Danube & Black Sea Railway Stamps 1867

If it is not Green, it is a Third Reprint (or Forgery); if it is Green, then:
The Features of the Third Reprint are:
1. No rays between the star and the crescent.
2. No shading to locomotive wheels.
3. Best (Double) Test for Third Reprint: There are no rays between star and crescent AND no line joining base of 'R' to frame-line (as is present in First Reprint). There is sometimes the tiny remains of a line, not much more than a dot, on the frameline below the R but never a complete line joining the R to the frameline in these Third Reprints.

These THIRD REPRINTS were made from a new lithographic stone and an intermediate stone of six transfers was used. Due to the worn nature of the transfers, each one was retouched, allowing the collector to plate the six (repeated) positions. We have provided a catalogue-style listing for the two basic perforations, and chosen the blue-green for this, but provided only one check-box for each of the six Transfer Types by colour, although they should all exist in both perforations, like the blue-green.

Below is a tabular check-list for the Third Reprint with its FIVE colours and SIX transfers. Note: These are the same five colours which were later copied by Fournier for his forgeries.

Basic Listing:
DBSR 20p Train Third Reprint in Blue-Green Perf 8x10x8x9 [ . ]
- ditto - but Perf 8x9x8x10 [ . ]

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The Six Transfers of the Third Reprints:

Danube & Black Sea Railway Stamps 1867 Danube & Black Sea Railway Stamps 1867 Danube & Black Sea Railway Stamps 1867 Danube & Black Sea Railway Stamps 1867 Danube & Black Sea Railway Stamps 1867 Danube & Black Sea Railway Stamps 1867

Descriptions of Third Reprint Transfers :
Transfer 1 : Flattening of 'S' at left in 'DBSR'. Additional : Small dot over 'S' in 'PARAS'.
Transfer 2 : Dot to South-East of bottom sailing boat.
Transfer 3 : Bottom left corner : Inner frame-line of value box, left-side, extended down to bottom frame-line.
Transfer 4 : Turkish '200' for '20' in bottom right value box (= extra dot).
Transfer 5 : Dot at South-West corner of 'S' in 'DBSR'.
Transfer 6 : Bottom Left Value Box : Small black dot (centrally) between frame lines above Turkish '2'.

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Third Printing Green Yellow Blue Pink Orange
Transfer 1 [ . . ] [ . . ] [ . . ] [ . . ] [ . . ]
Transfer 2 [ . . ] [ . . ] [ . . ] [ . . ] [ . . ]
Transfer 3 [ . . ] [ . . ] [ . . ] [ . . ] [ . . ]
Transfer 4 [ . . ] [ . . ] [ . . ] [ . . ] [ . . ]
Transfer 5 [ . . ] [ . . ] [ . . ] [ . . ] [ . . ]
Transfer 6 [ . . ] [ . . ] [ . . ] [ . . ] [ . . ]
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End of Danube & Black Sea Railway Stamps section.

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Bridging the Danube at Cernavoda.

The Danube & Black Sea Railway had no need to cross the Danube as its purpose and goals led East, not West. However, for the new country of Romania, within a couple of decades, bridging the Danube at Cernavoda became a highly worthwhile project. The result was a masterpeice of engineering combined with a monument of great elegance, opened in 1895.

Until a new rail-road crossing of the Danube opened in 1987, the rails ran west of Cernavoda exclusively over the magnificent King Carol the First Bridge, later renamed the Anghel Saligny Bridge, in honour of the Romanian engineer who built it. For its dimensions and importance in the progress of engineering, see the Wikipedia page Click here for Wiki page (opens in a new tab)

The old bridge remains in use today and we have chosen to show below the Romanian stamps on which it has been depicted.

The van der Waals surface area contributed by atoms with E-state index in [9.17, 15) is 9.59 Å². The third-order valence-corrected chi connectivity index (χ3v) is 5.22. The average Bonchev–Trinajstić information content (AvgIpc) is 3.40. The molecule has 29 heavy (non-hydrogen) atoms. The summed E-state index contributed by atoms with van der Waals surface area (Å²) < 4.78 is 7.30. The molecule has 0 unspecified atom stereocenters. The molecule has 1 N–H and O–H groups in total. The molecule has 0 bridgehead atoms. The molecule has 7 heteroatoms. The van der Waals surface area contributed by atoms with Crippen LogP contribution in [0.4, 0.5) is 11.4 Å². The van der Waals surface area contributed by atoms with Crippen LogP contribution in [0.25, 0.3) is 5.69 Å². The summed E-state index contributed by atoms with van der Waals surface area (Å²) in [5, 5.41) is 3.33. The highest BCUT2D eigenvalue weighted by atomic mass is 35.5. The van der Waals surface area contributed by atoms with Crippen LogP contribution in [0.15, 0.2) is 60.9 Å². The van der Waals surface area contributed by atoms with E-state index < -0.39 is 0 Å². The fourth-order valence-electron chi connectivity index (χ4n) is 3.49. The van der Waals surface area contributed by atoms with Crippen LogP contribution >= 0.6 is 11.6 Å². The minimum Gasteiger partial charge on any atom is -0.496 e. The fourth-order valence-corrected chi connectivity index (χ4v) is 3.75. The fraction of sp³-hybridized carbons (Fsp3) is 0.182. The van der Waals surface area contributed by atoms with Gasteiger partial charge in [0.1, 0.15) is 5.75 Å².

Cernavoda Railway Bridge Stamp King Carol I Bridge Anghel Saligny Bridge

Romania 1913 Franchise Stamp - King Carol I Bridge. [ . ]

Cernavoda Railway Bridge Stamp King Carol I Bridge Anghel Saligny Bridge Cernavoda Railway Bridge Stamp King Carol I Bridge Anghel Saligny Bridge

The bridge portal and first arch of the bridge are depicted immediately above the dates.

Romania 1927 30b Black 50th Anniversary of Independence King Carol I Bridge. [ . ]
Romania 1927 2L Green 50th Anniversary of Independence King Carol I Bridge. [ . ]
Romania 1927 3L Purple 50th Anniversary of Independence King Carol I Bridge. [ . ]
Romania 1927 5L Chestnut 50th Anniversary of Independence King Carol I Bridge. [ . ]
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Cernavoda Railway Bridge Stamp King Carol I Bridge Anghel Saligny Bridge Cernavoda Railway Bridge Stamp King Carol I Bridge Anghel Saligny Bridge

Romania 1928 10L Blue 50th Anniversary of Acquisition of Northern Dobruja. [ . ]
Romania 1928 20L Red 50th Anniversary of Acquisition of Northern Dobruja. [ . ]

Romania 1945 80L 50th Anniversary of Journal of Mathematics Cernavoda Bridge [ . ]

Romamia 1945 80L 50th Anniversary of Building (Opening) of Cernavoda Bridge [ . ]

Cernavoda Railway Bridge Stamp King Carol I Bridge Anghel Saligny Bridge

Romania 1947 12L Violet Cernavoda Bridge. [ . ]
Romania 1947 36L Deep Carmine Cernavoda Bridge. [ . ]

Romania 1948 12L Violet Cernavoda Bridge optd RPR. [ . ]
Romania 1948 36L Deep Carmine Cernavoda Bridge optd RPR. [ . ]

Cernavoda Railway Bridge Stamp King Carol I Bridge Anghel Saligny Bridge

Romania 1972 1L35, by now named the Anghel Saligny Bridge [ . ]

Cernavoda Railway Bridge Stamp King Carol I Bridge Anghel Saligny Bridge

Romania 1992 25L Expo 1992 Seville, Saligny Bridge [ . ]

Romania 1995 675L Centenary of Anghel Saligny Bridge [ . ]

Romania 2003 16000L 125th Anniv. of Berlin Treaty - Saligny Bridge [ . ]
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Cernavoda Railway Bridge Stamp King Karol I Bridge Anghel Saligny Bridge Cernavoda Railway Bridge Stamp King Karol I Bridge Anghel Saligny Bridge

2004 4000L Anghel Saligny : 150th Anniversary of his Birth and Cernavoda Bridge [ . ]

2009 2L10 Anghel Saligny & Cernavoda Bridge [ . ]
2009 2L40 Anghel Saligny & Cernavoda Bridge (different) [ . ]

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There are also a few stamps which show the new rail-road bridge which is adjacent to the old bridge. Please refer to any railway thematic catalogue for those.

Romania has also produced a large number of postal stationery items, most of them pictorial, including several which shown the 1895 bridge. We have not attempted to show or list these here.